Public Protector’s powersConstitutional law - Public Protector - Legal effect of powers


In Economic Freedom Fighters v Speaker of the National Assembly and Others; Democratic Alliance v Speaker of the National Assembly and Others [2016] ZACC 11, the Constitutional Court considered, amongst other things, the nature and extent of the Public Protector’s powers.

Pursuant to several complaints lodged with regard to security upgrades made at President’s private residence, the Public Protector launched an extensive investigation. This culminated in the finding that several improvements were non-security features and amounted to undue benefit or unlawful enrichment to the President and his family. Accordingly, the Public Protector implemented the constitutional powers available to her and required the President to determine the reasonable cost of the non-security features, pay a reasonable percentage of the cost thereof, reprimand the Ministers involved, and report to the National Assembly on his actions.

The National Assembly set up committees to examine the Public Protector’s report and other reports, including that of the Minister of Police. Consequently, the National Assembly resolved to absolve the President of all liability and the President did not comply with the remedial action taken by the Public Protector.

The EFF applied to the Constitutional Court to clarify the legal status or effect of the remedial powers vested in the Public Protector.


The Constitutional Court held, unanimously, that the Public Protector does not enjoy the power only to make recommendations, which may be disregarded when there is a rational basis for doing so. The nature of the Public Protector’s power to take appropriate remedial action is wide but not unfettered. The remedial action is always open to judicial scrutiny. It is not inflexible in its application but is situational. What remedial action is to be taken in a particular case will be informed by the subject matter of the investigation and the type of findings made.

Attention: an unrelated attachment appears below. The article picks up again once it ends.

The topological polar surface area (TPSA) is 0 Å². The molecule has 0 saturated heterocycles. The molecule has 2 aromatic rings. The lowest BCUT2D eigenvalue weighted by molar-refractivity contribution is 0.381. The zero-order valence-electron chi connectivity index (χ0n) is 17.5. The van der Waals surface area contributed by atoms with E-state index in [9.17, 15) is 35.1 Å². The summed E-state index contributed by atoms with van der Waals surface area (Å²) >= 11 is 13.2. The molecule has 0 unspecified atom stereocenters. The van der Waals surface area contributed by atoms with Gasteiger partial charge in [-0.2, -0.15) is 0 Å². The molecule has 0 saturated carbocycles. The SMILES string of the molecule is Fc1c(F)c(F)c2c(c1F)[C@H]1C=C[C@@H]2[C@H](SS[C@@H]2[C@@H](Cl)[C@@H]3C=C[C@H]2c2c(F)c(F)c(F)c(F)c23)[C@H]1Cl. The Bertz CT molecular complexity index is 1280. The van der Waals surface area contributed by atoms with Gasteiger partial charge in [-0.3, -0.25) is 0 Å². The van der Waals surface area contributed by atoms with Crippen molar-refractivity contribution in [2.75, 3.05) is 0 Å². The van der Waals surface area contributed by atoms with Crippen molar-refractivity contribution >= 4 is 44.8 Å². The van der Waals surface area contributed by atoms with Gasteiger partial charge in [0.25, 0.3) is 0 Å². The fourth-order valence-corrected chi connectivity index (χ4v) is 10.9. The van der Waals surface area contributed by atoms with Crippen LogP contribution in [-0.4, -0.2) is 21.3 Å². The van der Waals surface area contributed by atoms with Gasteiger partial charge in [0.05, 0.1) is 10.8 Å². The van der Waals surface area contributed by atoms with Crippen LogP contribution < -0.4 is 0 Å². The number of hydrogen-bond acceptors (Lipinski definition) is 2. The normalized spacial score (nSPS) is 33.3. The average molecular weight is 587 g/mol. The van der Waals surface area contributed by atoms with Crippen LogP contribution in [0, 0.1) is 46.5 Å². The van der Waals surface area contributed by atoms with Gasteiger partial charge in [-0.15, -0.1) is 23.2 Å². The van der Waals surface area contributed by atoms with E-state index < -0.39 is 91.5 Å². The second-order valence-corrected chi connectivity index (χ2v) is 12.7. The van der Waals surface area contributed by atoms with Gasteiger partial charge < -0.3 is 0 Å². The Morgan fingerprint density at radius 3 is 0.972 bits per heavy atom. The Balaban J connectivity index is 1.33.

Of particular importance, the Constitutional Court held that the Public Protector has the power to determine appropriate remedial action and the manner of its implementation. Here, ‘appropriate’ meant effective, suitable, proper of fitting to redress or undo the prejudice, impropriety, unlawful enrichment or corruption in a particular case. Only when it is appropriate and practicable to effectively remedy or undo the complaint would legally binding remedial action be taken.

The Constitutional Court held that the remedial action taken by the Public Protector against the President was binding.

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